Duke Picked To Win ACC In Coach K���s Last Season | Charlotte Observer

By Luke DeCock

Wake Forest wide receiver Ke’Shawn Williams (13) and quarterback Mitch Griffis (12) celebrate a touchdown during the first half of Wake Forest’s 45-7 win over Duke on Saturday, Oct. 30, 2021, in Winston-Salem, N.C.
Wake Forest wide receiver Ke’Shawn Williams (13) and quarterback Mitch Griffis (12) celebrate a touchdown during the first half of Wake Forest’s 45-7 win over Duke on Saturday, Oct. 30, 2021, in Winston-Salem, N.C. Associated Press
Winston-Salem

There were still 10 minutes to go, but a steady line of taillights carved red paths on the roads leading away from what was once upon a time known as Groves Stadium. The Wake Forest fans had seen enough, and in the best possible way.

It was barely a generation ago that Wake Forest fans often fled early to avoid the end of yet another blowout loss, and yet here they were Saturday, uninterested in the final touches of a thorough 45-7 homecoming drubbing of Duke. How quickly they have become accustomed to football success, although they’ve never, ever seen an 8-0 team.

These two former ACC doormats have tasted more than their share of that lately, Wake Forest under Jim Grobe, Duke under David Cutcliffe and now Wake under Dave Clawson. Grobe and Cutcliffe both took their teams to the ACC title game, while Clawson may very well this year. And just as Clawson resurrected Wake Forest (8-0, 5-0) after things withered at the end of the Grobe era, Duke (3-5, 0-4) may now face the same task after hitting what has to be bottom.

“Everybody in this program is hurting right now,” Cutcliffe said. “It’s not something we feel or have had to go through very often.”

Combined with the 48-0 loss at Virginia two weeks ago and the last-second loss to Georgia Tech the week before, Duke allowed 100 straight points before Riley Leonard broke up the shutout with a 2-yard touchdown in the fourth quarter. The first winless ACC season of Cutcliffe’s tenure looks like an increasing possibility.

Not that Wake Forest needed to beat Duke by 38 to prove it, but the Deacons are clearly the ACC’s top dogs at this point, and in a bit of a changing of the guard at that.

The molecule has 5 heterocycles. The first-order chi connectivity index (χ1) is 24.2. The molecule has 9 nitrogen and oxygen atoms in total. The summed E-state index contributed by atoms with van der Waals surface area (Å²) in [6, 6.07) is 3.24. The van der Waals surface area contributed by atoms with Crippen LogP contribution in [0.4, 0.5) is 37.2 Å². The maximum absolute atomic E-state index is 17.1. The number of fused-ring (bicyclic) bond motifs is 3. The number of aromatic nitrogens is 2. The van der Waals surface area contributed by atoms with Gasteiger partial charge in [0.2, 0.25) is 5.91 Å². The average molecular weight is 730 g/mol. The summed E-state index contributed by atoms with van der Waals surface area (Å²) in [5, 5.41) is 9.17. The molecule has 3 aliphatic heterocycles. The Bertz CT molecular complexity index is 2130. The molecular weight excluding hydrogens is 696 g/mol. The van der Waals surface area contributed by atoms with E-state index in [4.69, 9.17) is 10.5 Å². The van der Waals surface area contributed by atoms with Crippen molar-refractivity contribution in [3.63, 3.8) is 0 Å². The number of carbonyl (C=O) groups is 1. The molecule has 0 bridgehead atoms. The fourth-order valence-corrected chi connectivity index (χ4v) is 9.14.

Clemson’s struggles continued against Florida State, which has issues of its own. Pittsburgh, to this point the pacesetter in the Coastal Division, stumbled Saturday at home against resurgent Miami, reopening the door to Coastal Chaos yet again. North Carolina has been a disappointment. N.C. State still can’t stand prosperity, although the Wolfpack’s path to the title game is very much alive — and runs through Winston-Salem.

DukeWakeForestFootball.JPG
Wake Forest wide receiver Jaquarii Roberson (5) catches a pass for a touchdown during the first half of an NCAA college football game against Duke on Saturday, Oct. 30, 2021, in Winston-Salem, N.C. (AP Photo/Matt Kelley) Matt Kelley AP

There’s only one dominant team in the ACC right now, only one that can really be counted on week after week, and it’s the one that’s perpetually and inevitably overlooked, year after year. Wake Forest was picked fifth in the Atlantic Division in the preseason poll, but after five straight middle-tier bowls, the Deacons are just outside the top 10 and thinking about ringing in the new year somewhere warm. Or maybe Atlanta.

“I don’t think we’re getting the respect we deserve,” Wake Forest receiver Jaquarii Roberson said. “So we’ve got to keep pushing, got to keep fighting, got to keep battling, got to keep winning football games.”

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It’s increasingly hard to overlook or ignore Wake Forest, not only as the wins pile up, but the dominance on both sides of the ball, especially an explosive offense quarterbacked by the versatile Sam Hartman — who threw for 402 yards Saturday, ran for 62 and accounted for five touchdowns. The Demon Deacons didn’t even need to use their slow-developing run-pass-option game against Duke, often their primary weapon. Running a more vanilla playbook didn’t matter.